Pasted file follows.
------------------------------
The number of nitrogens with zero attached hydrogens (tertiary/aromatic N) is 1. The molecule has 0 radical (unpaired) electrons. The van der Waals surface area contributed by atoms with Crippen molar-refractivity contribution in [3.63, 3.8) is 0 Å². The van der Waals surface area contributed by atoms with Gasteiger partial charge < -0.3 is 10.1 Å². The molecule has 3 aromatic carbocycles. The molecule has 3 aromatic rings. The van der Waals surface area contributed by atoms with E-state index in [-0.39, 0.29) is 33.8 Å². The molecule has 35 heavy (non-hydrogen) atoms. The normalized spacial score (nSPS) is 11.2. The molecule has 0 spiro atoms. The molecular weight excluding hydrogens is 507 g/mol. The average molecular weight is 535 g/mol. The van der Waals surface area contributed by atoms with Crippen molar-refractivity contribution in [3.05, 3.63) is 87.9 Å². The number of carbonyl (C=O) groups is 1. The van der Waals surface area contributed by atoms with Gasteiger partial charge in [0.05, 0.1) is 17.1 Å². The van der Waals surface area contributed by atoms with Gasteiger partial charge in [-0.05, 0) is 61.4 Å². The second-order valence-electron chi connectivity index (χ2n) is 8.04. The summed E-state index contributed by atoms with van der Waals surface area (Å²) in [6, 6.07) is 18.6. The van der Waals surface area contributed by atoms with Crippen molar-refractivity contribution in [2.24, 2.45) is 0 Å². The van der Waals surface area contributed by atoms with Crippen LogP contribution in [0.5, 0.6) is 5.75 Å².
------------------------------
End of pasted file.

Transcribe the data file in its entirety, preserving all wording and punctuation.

The number of nitrogens with zero attached hydrogens (tertiary/aromatic N) is 1. The molecule has 0 radical (unpaired) electrons. The van der Waals surface area contributed by atoms with Crippen molar-refractivity contribution in [3.63, 3.8) is 0 Å². The van der Waals surface area contributed by atoms with Gasteiger partial charge < -0.3 is 10.1 Å². The molecule has 3 aromatic carbocycles. The molecule has 3 aromatic rings. The van der Waals surface area contributed by atoms with E-state index in [-0.39, 0.29) is 33.8 Å². The molecule has 35 heavy (non-hydrogen) atoms. The normalized spacial score (nSPS) is 11.2. The molecule has 0 spiro atoms. The molecular weight excluding hydrogens is 507 g/mol. The average molecular weight is 535 g/mol. The van der Waals surface area contributed by atoms with Crippen molar-refractivity contribution in [3.05, 3.63) is 87.9 Å². The number of carbonyl (C=O) groups is 1. The van der Waals surface area contributed by atoms with Gasteiger partial charge in [0.05, 0.1) is 17.1 Å². The van der Waals surface area contributed by atoms with Gasteiger partial charge in [-0.05, 0) is 61.4 Å². The second-order valence-electron chi connectivity index (χ2n) is 8.04. The summed E-state index contributed by atoms with van der Waals surface area (Å²) in [6, 6.07) is 18.6. The van der Waals surface area contributed by atoms with Crippen molar-refractivity contribution in [2.24, 2.45) is 0 Å². The van der Waals surface area contributed by atoms with Crippen LogP contribution in [0.5, 0.6) is 5.75 Å².